Produced by Town Hall Seattle, 6 pm.
Wednesday, April 22nd: Climate Change And Farmland
"To celebrate the 50th anniversary of Earth Day, PCC Farmland Trust presents national bestselling authors and mother-daughter duo Frances Moore Lappé and Anna Lappé, who bring a multi-generational perspective on the environment, the climate crisis, and our food system."
Produced by Town Hall Seattle, 7:30 pm.
Thursday, April 23rd: Race, Family, and One Thinking Black Man’s Blues
Whiting Writers Award-winner Clifford Thompson talks about his new book What It Is: Race, Family, and One Thinking Black Man’s Blues, an autobiographical account of race in an America that elected Donald Trump as president.
April 19, 2020, at 11am
"It’s Thanksgiving week and the base is deserted. Most of the officers have gone to wherever home is and all of the cadets with families also got permission to leave for the holiday, so everyone who’s left is a lot like me: unmoored. It makes the tenor on campus different. The cadets who are left have a kinder vibe to them. Less aggressive. It’s a reminder that even though we’re trained to work together, we’re competing to stay here."
April 18, 2020, at 11am
"Over the course of the next two days, Rodney’s lies become my lies as I repeat his story to a parade of officials. It’s only when I can’t remember a lie that I tell the truth: “I can’t remember.”"
Every Friday, Cienna Madrid offers solutions to life’s most vexing literary problems. Do you need a book recommendation to send your worst cousin on her birthday? Is it okay to read erotica on public transit? Cienna can help. Send your questions to firstname.lastname@example.org.
My fellow booksellers are trying to unionize. I just don't know if it's worth the time and trouble, when independent bookselling is such a low-paying job. It's not like Powell's employees are driving around in Rolls Royces, and they've been unionized for a couple of decades.
I get the importance of unions in general; my uncle works at a grocery store and he says the union has been great for him. But for a low-margin business like bookselling, it seems like this is just going to be a big timesuck that actually doesn't improve our workplace conditions. Should I vote to unionize, even if I don't think it will help? I don't want to let my coworkers down.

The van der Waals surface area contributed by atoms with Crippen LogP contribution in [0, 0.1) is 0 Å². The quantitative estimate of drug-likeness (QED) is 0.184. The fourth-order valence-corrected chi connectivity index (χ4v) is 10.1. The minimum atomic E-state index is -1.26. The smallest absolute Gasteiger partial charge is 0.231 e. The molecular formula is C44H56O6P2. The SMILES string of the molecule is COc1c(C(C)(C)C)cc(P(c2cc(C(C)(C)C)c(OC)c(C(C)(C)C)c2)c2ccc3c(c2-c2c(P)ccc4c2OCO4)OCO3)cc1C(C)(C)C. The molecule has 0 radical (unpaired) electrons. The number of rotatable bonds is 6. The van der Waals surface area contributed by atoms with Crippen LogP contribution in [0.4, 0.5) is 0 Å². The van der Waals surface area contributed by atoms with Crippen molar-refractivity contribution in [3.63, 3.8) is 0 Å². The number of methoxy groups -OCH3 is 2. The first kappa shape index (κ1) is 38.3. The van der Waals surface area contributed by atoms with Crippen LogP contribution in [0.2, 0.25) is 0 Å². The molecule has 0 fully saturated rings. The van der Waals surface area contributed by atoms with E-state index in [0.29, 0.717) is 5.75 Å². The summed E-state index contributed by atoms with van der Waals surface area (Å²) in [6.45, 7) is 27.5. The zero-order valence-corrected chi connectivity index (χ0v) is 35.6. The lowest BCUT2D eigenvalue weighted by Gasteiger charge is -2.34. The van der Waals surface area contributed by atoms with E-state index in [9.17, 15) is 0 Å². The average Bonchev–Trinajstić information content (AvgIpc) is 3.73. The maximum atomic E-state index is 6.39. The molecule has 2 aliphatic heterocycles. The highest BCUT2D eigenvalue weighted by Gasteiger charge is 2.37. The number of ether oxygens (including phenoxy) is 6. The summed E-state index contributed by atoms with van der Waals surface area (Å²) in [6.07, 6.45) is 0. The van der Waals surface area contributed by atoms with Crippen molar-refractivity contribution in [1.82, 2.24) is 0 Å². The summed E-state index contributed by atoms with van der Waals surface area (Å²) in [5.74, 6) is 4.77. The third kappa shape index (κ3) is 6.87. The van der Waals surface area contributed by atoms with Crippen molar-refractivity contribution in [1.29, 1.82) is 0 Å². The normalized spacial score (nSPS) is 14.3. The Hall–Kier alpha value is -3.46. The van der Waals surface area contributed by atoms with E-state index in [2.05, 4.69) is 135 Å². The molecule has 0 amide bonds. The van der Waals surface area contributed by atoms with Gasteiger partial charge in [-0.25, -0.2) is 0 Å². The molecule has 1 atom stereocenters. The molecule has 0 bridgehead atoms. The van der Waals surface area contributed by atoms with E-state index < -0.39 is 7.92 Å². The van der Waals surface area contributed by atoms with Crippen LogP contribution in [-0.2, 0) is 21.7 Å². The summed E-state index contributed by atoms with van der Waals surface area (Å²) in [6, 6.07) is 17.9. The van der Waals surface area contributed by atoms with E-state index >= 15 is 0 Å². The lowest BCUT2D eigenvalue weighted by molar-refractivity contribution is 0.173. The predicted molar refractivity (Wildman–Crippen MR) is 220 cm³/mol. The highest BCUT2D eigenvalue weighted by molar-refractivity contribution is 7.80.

[Neighborhood withheld to reserve anonymity]
Yes, you should vote to unionize. Unions aren't perfect but show me a governing or organizing body that is. Life is bleak right now, give your coworkers a win.
That's why this year, I let Beatrix eat the Easter Bunny. (I know she's an alligator but she's still my daughter. And at her age, believing in the Easter Bunny is a bit pathetic. Don't worry, we gave him a good send off – I stuffed him full of chocolate and into a little velveteen vest first.)
Be skeptical but optimistic, engage in the process, and maybe it'll surprise you. We sure as hell surprised that bunny.
April 17, 2020, at 11am
"'Hey Legs,' Rodney greets me for our morning run. I have prepared for this moment but my knees are still shaking a little."
Each week, Christine Marie Larsen creates a new portrait of an author for us. Have any favorites you’d love to see immortalized? Let us know
Have you spent some times really looking at your shelves, lately? Maybe at that book you were sure you wanted to read, but aren't ready for? Maybe you've alphabetized, or arranged them by color, or by genre? Maybe you've rediscovered some old favorites?
If you haven't looked yet, maybe now is the time.
Pick your favorite shelf. Let's make #shelfsies a thing — post your collection on Twitter or Instagram and tag us. Tell us what you're reading, and what inspires you about the books there.
(Once in a while, we take a new(ish) book out to lunch and give it half an hour or so to grab our attention. Lunch Date is our comment on that speed-dating experience.
Who's your date today?
Salt Fat Acid Heat: Mastering the Elements of Good Cooking, by Samin Nosrat. One-time chef at Chez Panisse, food writer and food champion, Nosrat approaches cooking (and eating) with an enjoyment and humor reminiscent of the impossibly joyful Julia Child. Nosrat is beloved for her essays, cookbook, and television show, and the "pandemic cooking" podcast she co-hosts with Hrishikesh Hirway is firm ground in a hurricane of crazy.
Salt Fat Acid Heat is a book about cooking and a cookbook both. The first 200 pages (just about) are a master course in simple cookery based on the four elements in the title, dotted with brilliantly useful watercolored sketches — for example, a swash of green that helps visualize the acidity of a long list of ingredients. The second half is a selection of recipes that are good both for dinner and for practical experimentation
Where'd you go?
To the kitchen! Because, well, that's almost the only option right now. (Though you should get takeout from your favorite local restaurant, and we often do — thank you, Seattle restaurants for continuing to feed us all).
I am a reluctant and ham-handed cook, terrified of the words "to taste" and allergic to recipes with more than six ingredients. My favorite recipes include only one ingredient, which is "frozen pizza." However, like many people right now, I've been backed into the stove by the "shelter in place" order, and I'm enjoying that specific flavor of guilt that comes from being miserable at one's good fortune in having food to eat and a home to eat it in.
What'd you eat?